Specifically, the May Revision proposes an additional $607 million reduction to the Arts/Music Discretionary Block Grant and, more significantly, a $2.5 billion reduction to the LRE Block Grant. While these reductions may be more palatable than cuts to ongoing programs or not fully funding the COLA, they will cause some challenges for districts that have already budgeted (and perhaps bargained over) these funds.


Maintaining Recent Programs and Investments

Consistent with the January budget proposal, the Governor protects funding levels for the implementation and expansion of several newer programs created in the last couple of budgets. Following are some adjustments and changes to these programs.


Universal School Meals

Acknowledging that the cost of providing universal meals has exceeded initial projections, the May Revision includes an additional $301 million Prop 98 funding ($110 one-time +$191 million ongoing) to fully fund implementation of the program in the 2022-23 and 2023-24 fiscal years.


Universal Transitional Kindergarten (UTK)

The May Revision proposes to continue fully funding the rollout of UTK but notes declines in the estimated uptake of the program and, accordingly, reductions in the funding allocated to the program. Specifically, the following adjustments for UTK are proposed:


  • To cover the first year of the additional two months of age eligibility for TK expansion (happening in the current year; children turning 5 between September 2 and February 2), the January budget proposal included $604 million. Due to reduced TK enrollment, the May Revision adjusts the funding downward to $357 million.


  • The first-year cost to add one additional certificated or classified staff to TK classrooms in the January budget proposal was estimated to cost $337 million. That number has similarly been reduced to $283 million in the May Revision.


  • For the second year of UTK expansion (children turning 5 between September 2 and April 2), which will begin in the 2023-24 budget year, the January Budget proposed $690 million. The May Revision reduces that number to $597 million.


Reminder that the $597 million for the second year of UTK expansion is GF because the Prop 98 Guarantee will be “rebenched” to cover the TK expansion. Because the Prop 98 Guarantee will be Test 1 in the budget year, this is accomplished by bumping the Prop 98 share of General Fund dollars up from 38.3 percent to 38.5 percent.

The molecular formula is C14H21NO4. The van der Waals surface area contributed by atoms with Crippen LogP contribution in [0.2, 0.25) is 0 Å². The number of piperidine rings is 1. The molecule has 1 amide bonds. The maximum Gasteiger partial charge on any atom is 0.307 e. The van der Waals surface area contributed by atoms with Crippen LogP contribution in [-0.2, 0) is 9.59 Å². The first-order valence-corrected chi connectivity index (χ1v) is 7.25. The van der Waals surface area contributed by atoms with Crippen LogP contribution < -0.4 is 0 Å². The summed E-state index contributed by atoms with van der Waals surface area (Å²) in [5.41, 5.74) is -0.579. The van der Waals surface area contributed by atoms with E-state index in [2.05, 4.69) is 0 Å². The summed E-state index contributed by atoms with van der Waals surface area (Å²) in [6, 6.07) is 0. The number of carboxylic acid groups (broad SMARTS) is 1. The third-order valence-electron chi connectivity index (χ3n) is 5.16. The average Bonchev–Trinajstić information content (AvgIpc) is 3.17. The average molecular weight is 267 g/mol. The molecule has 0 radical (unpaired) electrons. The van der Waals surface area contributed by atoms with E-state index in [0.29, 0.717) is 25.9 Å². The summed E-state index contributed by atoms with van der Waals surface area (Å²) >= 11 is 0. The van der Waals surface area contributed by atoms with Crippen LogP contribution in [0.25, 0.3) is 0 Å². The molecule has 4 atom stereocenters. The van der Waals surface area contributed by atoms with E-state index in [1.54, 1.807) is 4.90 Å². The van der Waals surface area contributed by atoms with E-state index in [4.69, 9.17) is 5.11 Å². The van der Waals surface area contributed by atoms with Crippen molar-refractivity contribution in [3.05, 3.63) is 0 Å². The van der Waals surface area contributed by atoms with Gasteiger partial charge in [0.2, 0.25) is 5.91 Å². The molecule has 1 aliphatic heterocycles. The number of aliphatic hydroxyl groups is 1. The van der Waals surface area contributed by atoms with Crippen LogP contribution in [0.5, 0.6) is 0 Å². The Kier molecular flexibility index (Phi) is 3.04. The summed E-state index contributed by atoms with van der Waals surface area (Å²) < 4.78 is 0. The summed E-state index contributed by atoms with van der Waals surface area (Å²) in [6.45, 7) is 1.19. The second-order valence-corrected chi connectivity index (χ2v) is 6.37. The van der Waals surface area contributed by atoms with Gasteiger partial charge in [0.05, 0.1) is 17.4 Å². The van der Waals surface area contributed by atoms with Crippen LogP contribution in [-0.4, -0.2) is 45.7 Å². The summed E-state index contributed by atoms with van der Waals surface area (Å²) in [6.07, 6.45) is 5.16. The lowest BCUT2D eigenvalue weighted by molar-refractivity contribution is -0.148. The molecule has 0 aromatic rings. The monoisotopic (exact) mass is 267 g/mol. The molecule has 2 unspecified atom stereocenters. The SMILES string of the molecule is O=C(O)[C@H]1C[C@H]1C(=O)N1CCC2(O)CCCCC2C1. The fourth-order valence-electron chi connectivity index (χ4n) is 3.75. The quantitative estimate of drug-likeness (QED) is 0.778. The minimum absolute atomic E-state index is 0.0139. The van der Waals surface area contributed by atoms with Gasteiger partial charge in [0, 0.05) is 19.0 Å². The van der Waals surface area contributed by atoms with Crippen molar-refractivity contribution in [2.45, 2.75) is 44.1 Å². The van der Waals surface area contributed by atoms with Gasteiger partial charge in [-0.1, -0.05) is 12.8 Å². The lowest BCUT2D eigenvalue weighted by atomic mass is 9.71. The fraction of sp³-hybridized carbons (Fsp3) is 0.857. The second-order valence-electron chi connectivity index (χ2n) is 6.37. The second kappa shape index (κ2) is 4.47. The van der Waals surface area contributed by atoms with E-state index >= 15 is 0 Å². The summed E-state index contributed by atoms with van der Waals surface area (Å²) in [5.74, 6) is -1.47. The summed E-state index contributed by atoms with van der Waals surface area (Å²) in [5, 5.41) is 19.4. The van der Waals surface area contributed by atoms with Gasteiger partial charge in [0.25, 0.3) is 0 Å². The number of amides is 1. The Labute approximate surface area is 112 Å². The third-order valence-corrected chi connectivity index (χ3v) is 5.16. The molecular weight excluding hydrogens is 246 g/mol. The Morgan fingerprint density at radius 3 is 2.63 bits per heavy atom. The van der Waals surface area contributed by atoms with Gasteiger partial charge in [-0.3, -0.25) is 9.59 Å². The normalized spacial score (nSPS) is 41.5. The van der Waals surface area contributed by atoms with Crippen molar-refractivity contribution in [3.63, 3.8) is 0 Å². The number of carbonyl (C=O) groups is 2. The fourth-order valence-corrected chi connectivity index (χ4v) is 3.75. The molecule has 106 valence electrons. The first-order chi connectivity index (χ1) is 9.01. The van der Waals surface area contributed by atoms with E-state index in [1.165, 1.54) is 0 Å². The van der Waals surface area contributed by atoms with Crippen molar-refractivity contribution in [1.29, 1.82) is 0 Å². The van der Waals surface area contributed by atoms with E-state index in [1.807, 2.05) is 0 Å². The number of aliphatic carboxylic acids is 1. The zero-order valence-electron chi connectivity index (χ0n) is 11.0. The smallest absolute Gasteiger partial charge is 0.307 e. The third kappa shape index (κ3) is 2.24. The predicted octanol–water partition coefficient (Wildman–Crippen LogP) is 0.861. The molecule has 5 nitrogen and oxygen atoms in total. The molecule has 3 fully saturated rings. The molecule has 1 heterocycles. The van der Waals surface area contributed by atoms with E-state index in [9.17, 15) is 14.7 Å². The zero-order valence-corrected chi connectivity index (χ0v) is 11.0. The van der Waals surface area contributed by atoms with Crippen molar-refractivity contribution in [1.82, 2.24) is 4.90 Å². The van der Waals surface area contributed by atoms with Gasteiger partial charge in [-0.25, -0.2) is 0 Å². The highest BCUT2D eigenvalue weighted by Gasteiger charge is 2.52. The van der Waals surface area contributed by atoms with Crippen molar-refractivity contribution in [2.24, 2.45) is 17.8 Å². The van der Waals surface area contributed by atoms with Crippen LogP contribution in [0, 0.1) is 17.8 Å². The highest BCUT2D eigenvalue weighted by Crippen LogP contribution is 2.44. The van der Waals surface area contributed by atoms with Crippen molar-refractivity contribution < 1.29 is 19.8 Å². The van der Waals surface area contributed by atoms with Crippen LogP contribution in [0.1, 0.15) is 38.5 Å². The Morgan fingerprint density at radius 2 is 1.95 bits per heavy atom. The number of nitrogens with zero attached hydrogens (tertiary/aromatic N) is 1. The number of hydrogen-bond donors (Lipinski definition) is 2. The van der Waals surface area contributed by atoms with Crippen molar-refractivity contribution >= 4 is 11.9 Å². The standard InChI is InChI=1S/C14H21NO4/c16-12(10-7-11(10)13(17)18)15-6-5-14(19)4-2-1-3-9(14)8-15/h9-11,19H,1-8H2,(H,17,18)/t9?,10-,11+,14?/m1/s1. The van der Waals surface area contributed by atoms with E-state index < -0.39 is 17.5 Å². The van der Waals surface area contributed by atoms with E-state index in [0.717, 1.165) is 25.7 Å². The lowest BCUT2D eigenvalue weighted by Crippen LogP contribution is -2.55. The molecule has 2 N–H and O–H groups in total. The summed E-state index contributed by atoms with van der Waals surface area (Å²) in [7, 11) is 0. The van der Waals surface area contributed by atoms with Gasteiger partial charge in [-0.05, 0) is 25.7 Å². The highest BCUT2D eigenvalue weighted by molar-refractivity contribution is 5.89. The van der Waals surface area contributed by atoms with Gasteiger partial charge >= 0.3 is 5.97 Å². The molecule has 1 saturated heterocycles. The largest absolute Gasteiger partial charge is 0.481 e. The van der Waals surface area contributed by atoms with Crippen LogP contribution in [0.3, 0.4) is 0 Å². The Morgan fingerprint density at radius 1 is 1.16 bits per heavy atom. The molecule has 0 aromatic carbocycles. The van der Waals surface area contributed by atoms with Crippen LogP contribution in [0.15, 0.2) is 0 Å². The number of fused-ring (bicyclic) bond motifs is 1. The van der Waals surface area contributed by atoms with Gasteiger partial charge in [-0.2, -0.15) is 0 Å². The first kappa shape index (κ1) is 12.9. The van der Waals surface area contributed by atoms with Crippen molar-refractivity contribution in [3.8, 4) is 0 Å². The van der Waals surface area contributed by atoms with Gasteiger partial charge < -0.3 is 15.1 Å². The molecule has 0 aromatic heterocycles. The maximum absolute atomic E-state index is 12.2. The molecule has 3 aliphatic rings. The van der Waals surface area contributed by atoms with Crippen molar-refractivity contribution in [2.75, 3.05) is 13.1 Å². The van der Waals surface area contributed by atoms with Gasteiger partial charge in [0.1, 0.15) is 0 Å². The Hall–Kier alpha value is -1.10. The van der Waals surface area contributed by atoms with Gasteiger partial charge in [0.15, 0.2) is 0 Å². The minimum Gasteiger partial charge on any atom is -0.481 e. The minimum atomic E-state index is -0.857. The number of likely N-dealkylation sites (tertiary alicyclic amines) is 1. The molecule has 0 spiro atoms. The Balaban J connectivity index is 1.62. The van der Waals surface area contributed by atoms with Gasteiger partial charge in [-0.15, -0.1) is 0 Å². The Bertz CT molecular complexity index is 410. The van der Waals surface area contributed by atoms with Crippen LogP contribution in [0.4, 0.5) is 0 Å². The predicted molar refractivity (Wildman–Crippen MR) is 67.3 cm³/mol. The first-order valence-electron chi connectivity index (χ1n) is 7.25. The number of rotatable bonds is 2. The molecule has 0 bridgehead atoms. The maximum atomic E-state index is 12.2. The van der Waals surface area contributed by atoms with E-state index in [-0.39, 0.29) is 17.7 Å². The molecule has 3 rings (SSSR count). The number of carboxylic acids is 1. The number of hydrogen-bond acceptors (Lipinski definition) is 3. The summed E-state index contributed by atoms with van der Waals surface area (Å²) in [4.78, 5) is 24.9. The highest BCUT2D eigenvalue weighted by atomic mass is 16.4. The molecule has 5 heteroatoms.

• The second-year cost to support the addition of one certificated or classified staff to TK classrooms remains unchanged from the January budget proposal ($165 million).


Expanded Learning Opportunities Program (ELOP)

The May Revision maintains the $4 billion investment in ELOP from the Governor’s January Budget but proposes statutory language to extend the expenditure deadline for the ELOP funds LEAs have already received, to June 30, 2024. According to the Governor, this extension is intended to give LEAs more time for planning and implementation.


New Resources for Identification of Reading Difficulties

LEAs would need to screen students in grades K-2 to assess their risk factors for reading difficulties, including dyslexia, by the 2025-26 school year under one of the few new proposals included in the May Revision. The Administration is proposing $1 million to assemble an “independent panel of experts to approve a list of screening instruments for these assessments.” The Administration also states an intention to fund professional development in future budgets, and will require LEAs to provide supports and services to students with, or at risk of, reading difficulties. Additional detail is required to know what the Administration means by professional development, and what supports and services will be required and/or allowed.

We will also have to wait to see if Senator Portantino, and other supporters of SB 691 will consider this proposal adequate, or if they continue to push the bill that would also mandate dyslexia screening in early grades. Given the alignment of the two proposals, it’s possible that the Senator worked with the Administration to include this in the budget discussions. Both the Governor and Senator have dyslexia, and with this proposal in the May Revision, it feels likely that something is going to happen in this policy area this year which is almost certain to require additional screening in schools.